The people discovering and investigating the traces of old civilization are not professional archeologists or astronomer, they are guiding excursions for living and making the research in their own fee time giving their best. If you have experience and ideas on how to make the research more fruitful, you are welcome to contact Augustin and Victoria in offering your help.
+34 654 575 621 (Victoria) or +34 609 291 736 (Agustín)
I have spend one day hiking on the neighboring island and had a very good time. Spend an hour on the Playa de las Conchas - it is a great place for those who like strong waves, yellow sand and clear water. Swimming suit was unnecessary on this fest of life.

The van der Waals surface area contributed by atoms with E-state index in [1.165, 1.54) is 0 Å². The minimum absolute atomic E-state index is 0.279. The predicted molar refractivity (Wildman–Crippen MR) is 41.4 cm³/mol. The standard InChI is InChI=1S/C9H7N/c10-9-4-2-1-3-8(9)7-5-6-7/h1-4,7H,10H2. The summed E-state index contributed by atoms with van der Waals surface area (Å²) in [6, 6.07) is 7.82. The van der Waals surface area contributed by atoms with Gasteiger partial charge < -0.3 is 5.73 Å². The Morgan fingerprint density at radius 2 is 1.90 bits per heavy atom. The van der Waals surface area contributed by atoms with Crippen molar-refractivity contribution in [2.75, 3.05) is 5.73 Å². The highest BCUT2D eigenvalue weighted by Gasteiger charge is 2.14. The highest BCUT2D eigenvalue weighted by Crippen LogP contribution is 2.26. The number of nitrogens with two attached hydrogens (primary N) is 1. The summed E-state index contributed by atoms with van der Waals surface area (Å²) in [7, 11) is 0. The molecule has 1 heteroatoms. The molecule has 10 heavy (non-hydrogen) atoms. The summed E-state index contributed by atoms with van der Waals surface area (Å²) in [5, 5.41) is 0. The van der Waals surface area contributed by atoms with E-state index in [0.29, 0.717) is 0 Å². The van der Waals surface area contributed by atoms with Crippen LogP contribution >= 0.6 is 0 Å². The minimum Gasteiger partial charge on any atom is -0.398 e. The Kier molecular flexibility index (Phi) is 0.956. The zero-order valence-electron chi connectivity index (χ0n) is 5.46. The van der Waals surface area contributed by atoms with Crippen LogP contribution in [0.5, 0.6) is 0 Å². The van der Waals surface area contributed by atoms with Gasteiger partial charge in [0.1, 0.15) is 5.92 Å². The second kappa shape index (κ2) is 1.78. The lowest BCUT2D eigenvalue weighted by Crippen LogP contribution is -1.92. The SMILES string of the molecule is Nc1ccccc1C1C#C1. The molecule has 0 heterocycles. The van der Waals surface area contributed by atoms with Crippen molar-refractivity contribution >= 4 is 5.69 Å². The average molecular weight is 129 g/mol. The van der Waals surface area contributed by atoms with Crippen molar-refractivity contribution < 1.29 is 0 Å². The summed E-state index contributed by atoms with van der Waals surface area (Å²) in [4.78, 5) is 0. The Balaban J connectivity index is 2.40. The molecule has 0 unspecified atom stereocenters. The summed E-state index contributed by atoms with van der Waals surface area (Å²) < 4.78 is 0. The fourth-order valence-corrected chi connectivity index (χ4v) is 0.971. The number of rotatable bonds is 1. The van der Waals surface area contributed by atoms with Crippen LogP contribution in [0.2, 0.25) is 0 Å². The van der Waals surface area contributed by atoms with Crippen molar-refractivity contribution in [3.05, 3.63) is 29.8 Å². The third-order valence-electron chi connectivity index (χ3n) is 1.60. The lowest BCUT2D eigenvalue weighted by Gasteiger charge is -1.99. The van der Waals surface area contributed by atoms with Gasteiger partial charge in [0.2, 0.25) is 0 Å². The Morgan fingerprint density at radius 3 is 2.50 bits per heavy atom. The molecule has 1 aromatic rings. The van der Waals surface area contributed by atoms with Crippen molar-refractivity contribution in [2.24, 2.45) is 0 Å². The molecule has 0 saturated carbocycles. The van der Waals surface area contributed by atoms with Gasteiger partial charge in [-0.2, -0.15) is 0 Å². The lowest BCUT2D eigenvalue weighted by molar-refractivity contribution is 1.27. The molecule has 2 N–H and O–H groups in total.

While hiking from Playa de las Conchas to Pedro Barba - there is a nice path from the beach on the foot of volcano with little steps which can only be used by hikers. But then, crossing desert, follow the truck road and don't trust guides which promise shortcuts - I had tried one and it ended in a half of an hour in a middle of nowhere! A part of hiking from Pedro Barba to Caleto de Sebo was great with a small path on the edge of steep (not for bikers), small quiet sand beach... Sleepy villages - if one day I would need to hide from the world, I would come here for a week.